Dirty Computer by Janelle Monáe. The 3rd album from the singer-songwriter-producer-label head and all around bad ass is also her most personal. Internalizing and expanding on the themes established by her alter ego Cindi at the same time, Monáe asserts and celebrates herself as a fully liberated Black woman in the era of open intoleranace. Taking her cues from her late mentor and friend Prince, it all on the table: Spirituality, sexuality, feminism, love, and politics all in a sweeping 50 minute blitz of funk, R&B, rock, and hip hop. Sacred, profane, smooth and rough, and with appearances by Stevie Wonder, Brian Wilson, Pharrell Williams, Zoe Kravitz and Grimes, this puts Monáe in the same conversation and pantheon with many of her musical heroes. One of the year’s best. Dirty Computer by Janelle Monáe is available now through Amazon, Itunes and all major streaming services.
The Terror End Of Beauty by Harriet Tubman. After making fans wait seven years between releases, Harriet Tubman – the power trio featuring guitarist Brandon Ross, Melvin Gibbs on bass and drummer J.T. Lewis – have released a quick follow up to 2017’s critically acclaimed Amarminta. Taking its title from the late guitar great Sonny Sharrock, the group puts up the last guitar great’s sonic approach and presents a sweeping song suite rips through that covers everything from full on guitar workouts, tripped out avant garde explorations, reggae/dub infused jams and radically re-worked, yet anthemic covers. Adventurous, ambitious, and virtuosity to the highest degree, this is the sound of a band at a musical plateau that very few can match. The Terror End Of Beauty by Harriet Tubman is available now through Amazon, Itunes and all major streaming services.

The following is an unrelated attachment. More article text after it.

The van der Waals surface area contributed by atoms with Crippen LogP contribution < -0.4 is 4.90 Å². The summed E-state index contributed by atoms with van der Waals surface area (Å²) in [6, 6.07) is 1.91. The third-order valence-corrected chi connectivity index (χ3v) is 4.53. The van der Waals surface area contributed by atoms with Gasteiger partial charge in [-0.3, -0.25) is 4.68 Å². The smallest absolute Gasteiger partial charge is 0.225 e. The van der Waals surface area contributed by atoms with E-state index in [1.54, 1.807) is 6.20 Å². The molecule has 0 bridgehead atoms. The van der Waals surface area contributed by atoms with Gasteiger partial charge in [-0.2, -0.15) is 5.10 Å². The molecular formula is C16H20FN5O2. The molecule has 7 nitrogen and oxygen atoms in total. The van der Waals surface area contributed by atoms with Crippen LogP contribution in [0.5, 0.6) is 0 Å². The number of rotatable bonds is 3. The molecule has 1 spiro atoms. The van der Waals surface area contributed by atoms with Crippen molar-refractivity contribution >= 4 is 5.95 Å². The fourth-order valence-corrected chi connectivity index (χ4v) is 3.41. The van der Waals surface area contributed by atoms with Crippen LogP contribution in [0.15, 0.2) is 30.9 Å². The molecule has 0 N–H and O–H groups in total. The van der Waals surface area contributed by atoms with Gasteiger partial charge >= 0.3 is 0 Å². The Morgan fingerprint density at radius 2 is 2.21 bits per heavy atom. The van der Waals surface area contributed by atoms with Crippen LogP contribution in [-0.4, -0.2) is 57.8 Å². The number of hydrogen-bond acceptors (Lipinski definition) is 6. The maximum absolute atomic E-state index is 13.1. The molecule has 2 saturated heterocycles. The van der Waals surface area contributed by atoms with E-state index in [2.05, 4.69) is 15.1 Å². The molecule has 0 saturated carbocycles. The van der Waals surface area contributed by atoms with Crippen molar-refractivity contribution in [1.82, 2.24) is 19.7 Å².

Kumi by Blak Emoji. After releasing the critically acclaimed Intro EP last year, Blak Emoji is back with a full length album. Led by Kelsey Warren, it’s a conceptual piece that divided into two sections: The first half covers a night out, hitting the club (‘Another Club Night’) with the promise of good times (‘Velvet Ropes And Dive Bars’) lust (‘Lust Love Above’) and love in the air. The second half covers its fallout: the thought complexiites of coming home after a night of carnality (‘Walk Of Shame’); the emotional and physical distance that’s felt being away from that special someone (‘Alone’, ‘Naked’ ‘The Perfect Catch’) and ultimately, a sense of resolve and closure (‘Poison To Medicine’). Warren finds a great balance between electro infused pop with moody introspection with a sound that recalls the best work of Nine Inch Nails, Prince in his ‘Dirty Mind’ incarnation, and the albums that Bowie recorded in Berlin. The perfect soundtrack for your night out and its wind down. Kumi by Blak Emoji is available exclusively through Bandcamp (www.blakemoji1.bandcamp.com/album/kumi) and will have a national rollout on all major music outlets in January.